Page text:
c) Are you thinking that if Apple switch to ARM chips that they will stop support for OS updates on non ARM systems? That one seems unlikely as that would leave every Mac owner behind including new buyers of an iMac Pro. Especially as Apple hate OS fragmentation.

    d) Secret option d, something else ;)
     
  9. Tooldog macrumors newbie

    Tooldog

    Joined:
    Apr 7, 2017
    #9
    Maybe check all the latest news of expected updates and such. Nothing secret about new hardware in the pipeline, or speculation about new hardware here on this site and when it might be offered for sale.

    We don’t know exact timeline of new hardware, OS, or required dev environment. We don’t know future architecture type or timeline. It may or may not be possible to develop software on dissimilar hardware/software. It may be exactly what you plan to buy, but still not compatible.

    Hedge your bets and expect the unexpected. Apple cares only about $$ and not about you personally. Expect them to lead you by the nose for as long as you are willing to follow. Caveat Emptor! You are on your own no matter what you choose.

    I hope this is more clear.
     
  10. lowendlinux Contributor

    lowendlinux

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    Sep 24, 2014
    Location:
    North Country (way upstate NY)
    #10
    I've never had an undependable or hard to setup hackintosh
     
  11. b0fh666 macrumors 6502a

    b0fh666

    Joined:
    Oct 12, 2012
    Location:
    south
    #11
    works well for me... did it on a HP notebook, all works fine but the hardware is crap :)
     
  12. devon807 macrumors 6502

    devon807

    Joined:
    Dec 31, 2014
    Location:
    Virginia
    #12
    Only if you are using already supported and "verified-to-be-working" hardware. If not please steer clear. Also, if you have the time, then it is worth it.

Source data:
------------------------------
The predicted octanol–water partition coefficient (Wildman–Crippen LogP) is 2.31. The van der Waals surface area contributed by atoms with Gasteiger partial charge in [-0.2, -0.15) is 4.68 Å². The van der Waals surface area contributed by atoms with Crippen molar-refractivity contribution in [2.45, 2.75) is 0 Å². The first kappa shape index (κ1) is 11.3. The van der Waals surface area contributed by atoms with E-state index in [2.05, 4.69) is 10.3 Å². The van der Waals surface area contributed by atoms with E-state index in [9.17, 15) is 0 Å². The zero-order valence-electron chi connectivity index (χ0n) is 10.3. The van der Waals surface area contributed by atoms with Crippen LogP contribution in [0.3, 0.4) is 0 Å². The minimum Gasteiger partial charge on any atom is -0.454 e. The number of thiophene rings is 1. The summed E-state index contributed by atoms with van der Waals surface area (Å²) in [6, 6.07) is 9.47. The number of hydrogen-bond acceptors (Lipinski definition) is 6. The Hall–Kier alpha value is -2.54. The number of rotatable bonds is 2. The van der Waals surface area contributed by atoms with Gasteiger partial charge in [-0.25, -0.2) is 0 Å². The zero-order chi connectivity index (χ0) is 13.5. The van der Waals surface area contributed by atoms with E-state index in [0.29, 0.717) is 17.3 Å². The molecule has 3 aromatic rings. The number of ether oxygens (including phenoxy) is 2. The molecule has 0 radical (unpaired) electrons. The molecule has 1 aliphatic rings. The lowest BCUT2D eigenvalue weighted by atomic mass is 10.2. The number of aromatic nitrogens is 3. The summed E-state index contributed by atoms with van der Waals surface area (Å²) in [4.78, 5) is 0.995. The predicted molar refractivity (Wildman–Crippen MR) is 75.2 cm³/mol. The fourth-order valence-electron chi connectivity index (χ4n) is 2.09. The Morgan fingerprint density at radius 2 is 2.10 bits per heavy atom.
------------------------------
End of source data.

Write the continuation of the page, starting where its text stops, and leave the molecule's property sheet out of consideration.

13. whitedragon101 thread starter macrumors 65816

    Joined:
    Sep 11, 2008
    #13
    Thanks for the advice everyone.

    Sounds like its a bit too unstable for professional use. I mainly use MacOS over windows for reliability so throwing that into question seems to rather undo the advantage.

    I'll cross my fingers for a new Mac Mini
     
  14. mrkapqa macrumors member

    Joined:
    Jan 7, 2012
    Location:
    Italy, Bolzano/Bozen
    #14
    yes, and no, it was a good try, but not my cup of tea.

    just too time-consuming, and Internet Sharing with Bluetooth PAN was way too shaky for me, so i let it go.
     
  15. dfritchie macrumors regular

    dfritchie

    Joined:
    Jan 28, 2015
    #15
    Been running my hack for two years now, has been rock solid. Was fairly easy to set up and maintain. Just do your research before you start building.
     
  16. fridgeymonster3 macrumors 6502

    fridgeymonster3

    Joined:
    Jan 28, 2008
    Location:
    Philadelphia
    #16
    I've had a mac pro, mac book, rMBP, and a Macbook Air. Never had any stability issues.

    I've had two hackintoshes, my latest has a i7 8700k OC'd where I can push 6400 (single) and 30k (multicore) on geekbench. The single core score is higher than any current Mac and the multi is only behind the 10 and 14 core iMac Pros.

    I've never had a stability issue. The only issues I've had is slower boot times (expected) and making sure to update after the hack community has tested any update.
     
  17. JoelTheSuperior macrumors 6502

    JoelTheSuperior

    Joined:
    Feb 10, 2014
    Location:
    London, UK
    #17
    I've been running a hackintosh for a few years now and it runs wonderfully.

    With that said, if your time matters to you then don't - just buy a Mac. Honestly, if I was going to get a new computer now I'd just buy an iMac.
     
  18. belvdr macrumors 603

    Joined:
    Aug 15, 2005
    Location:
    No longer logging into MR
    #18
    I agree with this sentiment. I'd also add that if you want something that works straight out of the box, get a Mac.
     
  19. Stingray454 macrumors 6502a

    Joined:
    Sep 22, 2009
    #19
    I also built a hackintosh, and have to agree. It's a fun experiment and you learn a lot, and it even worked great, BUT it felt.. "fragile" for lack of a better word. You can count on some stuff not working properly - wifi issues, can't put it to sleep (or some stuff breaking after waking from sleep), updates makes it unable to boot and whatnot.

    Right now I'm looking into Linux. Honestly, I think it's a better choice than hackintosh - you get a very OS X like look and feel but have full freedom to customize everything to your liking, and a LOT better hardware support, but lack a bit in available software and stability (the OS is rock stable, but the applications aren't always).

    If you want something that just works, has lots of software, and don't mind doing everything the way apple tells you to - just buy a mac, it will save you a ton of headace. If you want something similar with freedom to do what you want with your computer and great selection of hardware but less stability / more tinkering, go Linux. If you want the worst of both (ie locked into apple ecosystem, not great hardware selection, not great system stability, lot of tinkering), go with hackintosh :)